Tru-Color Primer Questions


Ken Adams
 

I was going through the paint section in my local hobby shop and I came upon a rattle can of TCP-4011 Dark Primer.  This was new to me as I had no previous knowledge that TCP was making any primers. My standard has been the Tamiya series of surface primers which have worked well for the last 10 years for me. 

Has anyone had relatable experience with the Tru-Color primers and TCP-4011 Dark Primer in particular. Does it have as good a spray nozzle as the very reliable Tamiya fine spray products.  Does it coat well on a single pass over raw grey plastic models? Is the spray at least as fine as the Tamiya primers? The LHS clerk thought it is an even finer spray than the Tamiya primers. 

Does anyone know the provenance of the Tamiya spray can primers. On the Can it says it is made for manufactured for Tru-Color Paint but no actual location of manufacture is indicated.  Is it truly a US/North American manufactured product.  Of course I know very well that Tamiya is Japanese in origin and with recent problems with international/intercontinental supply chains I am always anxious to develop US/North American product sources whenever possible even if just as a backup. 

Looking forward to answers from other modelers who have actually tried the Tru-Color rattle can primer product.
--
Ken Adams
Omicron BA2.2 may come and go but I still live mostly in splendid Shelter In Place solitude
Location: About half way up Walnut Creek
Owner PlasticFreightCarBuilders@groups.io


Kevin Macomber
 

They are industry standard nozzles, but my recommendation is to use the primer in the bottle and use your airbrush. I think there is better control of thin coats.

Tru-Color is made by them.

More importantly do not mix brands of paint. If your top coat is TC, your primer should be TC. I sell a great deal of their paint and spent time addressing the differences as many of my customers still use Floquil. If you use the same approaches as other paints, you will not get the best results.

Here are some details I have posted.
https://www.narrowgaugemodeling.com/tru-color-paint/

Kevin
NGMC

On 2022-06-25 17:20, Ken Adams wrote:
I was going through the paint section in my local hobby shop and I
came upon a rattle can of TCP-4011 Dark Primer. This was new to me as
I had no previous knowledge that TCP was making any primers. My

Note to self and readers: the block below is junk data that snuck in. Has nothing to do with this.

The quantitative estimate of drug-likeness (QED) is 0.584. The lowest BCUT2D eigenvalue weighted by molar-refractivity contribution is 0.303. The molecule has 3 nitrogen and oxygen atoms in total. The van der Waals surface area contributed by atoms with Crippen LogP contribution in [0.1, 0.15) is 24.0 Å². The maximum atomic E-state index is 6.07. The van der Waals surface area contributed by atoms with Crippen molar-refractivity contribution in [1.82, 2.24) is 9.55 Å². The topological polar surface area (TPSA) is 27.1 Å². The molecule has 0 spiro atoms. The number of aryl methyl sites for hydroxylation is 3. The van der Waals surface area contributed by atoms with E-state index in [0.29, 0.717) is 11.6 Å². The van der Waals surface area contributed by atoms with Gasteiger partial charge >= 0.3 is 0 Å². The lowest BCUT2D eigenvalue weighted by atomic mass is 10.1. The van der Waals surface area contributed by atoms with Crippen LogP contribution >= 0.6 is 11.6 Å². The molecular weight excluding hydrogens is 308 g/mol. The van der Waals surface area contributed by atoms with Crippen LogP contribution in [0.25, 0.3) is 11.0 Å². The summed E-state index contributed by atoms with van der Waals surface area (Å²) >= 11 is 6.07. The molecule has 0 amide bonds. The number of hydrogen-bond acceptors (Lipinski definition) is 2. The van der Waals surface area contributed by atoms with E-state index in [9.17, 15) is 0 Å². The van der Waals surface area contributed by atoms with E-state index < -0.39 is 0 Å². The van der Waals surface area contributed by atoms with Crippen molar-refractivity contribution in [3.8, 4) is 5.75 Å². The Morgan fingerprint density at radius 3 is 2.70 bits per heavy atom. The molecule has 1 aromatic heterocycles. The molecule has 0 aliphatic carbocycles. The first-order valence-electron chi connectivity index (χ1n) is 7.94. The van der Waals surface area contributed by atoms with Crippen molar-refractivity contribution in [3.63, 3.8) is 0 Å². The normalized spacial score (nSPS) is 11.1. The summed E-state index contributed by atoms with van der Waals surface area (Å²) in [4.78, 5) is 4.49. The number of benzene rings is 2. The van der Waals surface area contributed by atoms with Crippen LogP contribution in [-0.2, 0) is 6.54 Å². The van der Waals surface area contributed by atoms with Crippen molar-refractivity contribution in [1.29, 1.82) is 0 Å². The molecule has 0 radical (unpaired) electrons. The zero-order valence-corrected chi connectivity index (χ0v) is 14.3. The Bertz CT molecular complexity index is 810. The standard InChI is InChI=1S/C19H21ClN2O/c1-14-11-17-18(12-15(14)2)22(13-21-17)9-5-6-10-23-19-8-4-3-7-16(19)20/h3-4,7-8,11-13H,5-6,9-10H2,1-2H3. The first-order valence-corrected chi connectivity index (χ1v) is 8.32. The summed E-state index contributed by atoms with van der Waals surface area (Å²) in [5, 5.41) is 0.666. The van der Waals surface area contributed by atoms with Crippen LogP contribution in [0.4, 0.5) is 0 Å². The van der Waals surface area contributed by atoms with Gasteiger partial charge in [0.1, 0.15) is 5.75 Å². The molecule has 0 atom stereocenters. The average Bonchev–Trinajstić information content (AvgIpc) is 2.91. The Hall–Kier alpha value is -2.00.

standard has been the Tamiya series of surface primers which have
worked well for the last 10 years for me.
Has anyone had relatable experience with the Tru-Color primers and
TCP-4011 Dark Primer in particular. Does it have as good a spray
nozzle as the very reliable Tamiya fine spray products. Does it coat
well on a single pass over raw grey plastic models? Is the spray at
least as fine as the Tamiya primers? The LHS clerk thought it is an
even finer spray than the Tamiya primers.
Does anyone know the provenance of the Tamiya spray can primers. On
the Can it says it is made for manufactured for Tru-Color Paint but no
actual location of manufacture is indicated. Is it truly a US/North
American manufactured product. Of course I know very well that Tamiya
is Japanese in origin and with recent problems with
international/intercontinental supply chains I am always anxious to
develop US/North American product sources whenever possible even if
just as a backup.
Looking forward to answers from other modelers who have actually tried
the Tru-Color rattle can primer product.
--
Ken Adams
Omicron BA2.2 may come and go but I still live mostly in splendid
Shelter In Place solitude
Location: About half way up Walnut Creek
Owner PlasticFreightCarBuilders@groups.io
Links:
------
[1] https://RealSTMFC.groups.io/g/main/message/193518
[2] https://groups.io/mt/91992102/645454
[3] https://RealSTMFC.groups.io/g/main/post
[4] https://RealSTMFC.groups.io/g/main/editsub/645454
[5] https://RealSTMFC.groups.io/g/main/leave/11334620/645454/765963421/xyzzy
--
Kevin Macomber
NGMC
(717) 474-8399
www.narrowgaugemodeling.com


Ken Adams
 

Kevin